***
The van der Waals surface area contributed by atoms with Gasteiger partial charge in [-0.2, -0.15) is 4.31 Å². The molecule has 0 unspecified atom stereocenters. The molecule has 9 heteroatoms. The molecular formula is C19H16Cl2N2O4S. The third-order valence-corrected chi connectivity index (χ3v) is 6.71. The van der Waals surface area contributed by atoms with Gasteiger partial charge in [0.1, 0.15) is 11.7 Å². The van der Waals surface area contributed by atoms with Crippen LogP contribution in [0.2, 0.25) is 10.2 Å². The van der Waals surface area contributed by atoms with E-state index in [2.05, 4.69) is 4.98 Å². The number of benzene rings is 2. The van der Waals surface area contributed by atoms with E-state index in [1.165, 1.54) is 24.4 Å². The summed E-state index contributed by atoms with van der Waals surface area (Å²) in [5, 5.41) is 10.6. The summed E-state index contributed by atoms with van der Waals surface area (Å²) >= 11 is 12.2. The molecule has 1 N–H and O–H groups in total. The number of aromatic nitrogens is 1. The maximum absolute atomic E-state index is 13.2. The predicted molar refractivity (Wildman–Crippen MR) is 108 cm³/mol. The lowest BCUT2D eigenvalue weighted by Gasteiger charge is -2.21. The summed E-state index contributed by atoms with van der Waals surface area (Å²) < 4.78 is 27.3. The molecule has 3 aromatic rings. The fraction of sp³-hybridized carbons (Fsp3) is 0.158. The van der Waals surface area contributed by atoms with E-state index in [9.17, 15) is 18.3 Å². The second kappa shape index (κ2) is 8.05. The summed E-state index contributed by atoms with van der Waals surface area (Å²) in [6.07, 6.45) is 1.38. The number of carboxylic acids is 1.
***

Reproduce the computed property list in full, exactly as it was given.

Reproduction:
The van der Waals surface area contributed by atoms with Gasteiger partial charge in [-0.2, -0.15) is 4.31 Å². The molecule has 0 unspecified atom stereocenters. The molecule has 9 heteroatoms. The molecular formula is C19H16Cl2N2O4S. The third-order valence-corrected chi connectivity index (χ3v) is 6.71. The van der Waals surface area contributed by atoms with Gasteiger partial charge in [0.1, 0.15) is 11.7 Å². The van der Waals surface area contributed by atoms with Crippen LogP contribution in [0.2, 0.25) is 10.2 Å². The van der Waals surface area contributed by atoms with E-state index in [2.05, 4.69) is 4.98 Å². The number of benzene rings is 2. The van der Waals surface area contributed by atoms with E-state index in [1.165, 1.54) is 24.4 Å². The summed E-state index contributed by atoms with van der Waals surface area (Å²) in [5, 5.41) is 10.6. The summed E-state index contributed by atoms with van der Waals surface area (Å²) >= 11 is 12.2. The molecule has 1 N–H and O–H groups in total. The number of aromatic nitrogens is 1. The maximum absolute atomic E-state index is 13.2. The predicted molar refractivity (Wildman–Crippen MR) is 108 cm³/mol. The lowest BCUT2D eigenvalue weighted by Gasteiger charge is -2.21. The summed E-state index contributed by atoms with van der Waals surface area (Å²) < 4.78 is 27.3. The molecule has 3 aromatic rings. The fraction of sp³-hybridized carbons (Fsp3) is 0.158. The van der Waals surface area contributed by atoms with E-state index in [9.17, 15) is 18.3 Å². The second kappa shape index (κ2) is 8.05. The summed E-state index contributed by atoms with van der Waals surface area (Å²) in [6.07, 6.45) is 1.38. The number of carboxylic acids is 1.